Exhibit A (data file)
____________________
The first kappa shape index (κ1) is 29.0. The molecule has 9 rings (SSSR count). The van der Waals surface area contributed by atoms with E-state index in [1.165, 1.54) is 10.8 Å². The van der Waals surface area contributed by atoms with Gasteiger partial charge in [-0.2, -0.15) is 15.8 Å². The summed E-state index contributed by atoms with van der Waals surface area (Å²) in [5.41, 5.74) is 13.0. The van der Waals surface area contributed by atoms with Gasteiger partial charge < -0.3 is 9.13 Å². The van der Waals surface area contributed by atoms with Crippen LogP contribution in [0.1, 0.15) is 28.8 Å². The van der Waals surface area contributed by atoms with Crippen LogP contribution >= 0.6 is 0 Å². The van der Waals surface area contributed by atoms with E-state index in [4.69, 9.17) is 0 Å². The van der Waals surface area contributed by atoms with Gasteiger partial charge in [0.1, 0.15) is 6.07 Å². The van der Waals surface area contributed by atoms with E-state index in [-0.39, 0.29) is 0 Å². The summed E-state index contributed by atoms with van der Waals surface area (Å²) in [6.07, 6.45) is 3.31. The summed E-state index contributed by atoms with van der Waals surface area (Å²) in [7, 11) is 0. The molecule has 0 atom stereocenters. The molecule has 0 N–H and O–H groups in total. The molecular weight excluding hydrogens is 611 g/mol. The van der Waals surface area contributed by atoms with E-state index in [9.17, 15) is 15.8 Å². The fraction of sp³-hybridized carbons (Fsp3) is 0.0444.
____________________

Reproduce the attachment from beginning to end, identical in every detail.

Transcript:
The first kappa shape index (κ1) is 29.0. The molecule has 9 rings (SSSR count). The van der Waals surface area contributed by atoms with E-state index in [1.165, 1.54) is 10.8 Å². The van der Waals surface area contributed by atoms with Gasteiger partial charge in [-0.2, -0.15) is 15.8 Å². The summed E-state index contributed by atoms with van der Waals surface area (Å²) in [5.41, 5.74) is 13.0. The van der Waals surface area contributed by atoms with Gasteiger partial charge < -0.3 is 9.13 Å². The van der Waals surface area contributed by atoms with Crippen LogP contribution in [0.1, 0.15) is 28.8 Å². The van der Waals surface area contributed by atoms with Crippen LogP contribution >= 0.6 is 0 Å². The van der Waals surface area contributed by atoms with E-state index in [4.69, 9.17) is 0 Å². The van der Waals surface area contributed by atoms with Gasteiger partial charge in [0.1, 0.15) is 6.07 Å². The van der Waals surface area contributed by atoms with E-state index in [-0.39, 0.29) is 0 Å². The summed E-state index contributed by atoms with van der Waals surface area (Å²) in [6.07, 6.45) is 3.31. The summed E-state index contributed by atoms with van der Waals surface area (Å²) in [7, 11) is 0. The molecule has 0 atom stereocenters. The molecule has 0 N–H and O–H groups in total. The molecular weight excluding hydrogens is 611 g/mol. The van der Waals surface area contributed by atoms with E-state index in [9.17, 15) is 15.8 Å². The fraction of sp³-hybridized carbons (Fsp3) is 0.0444.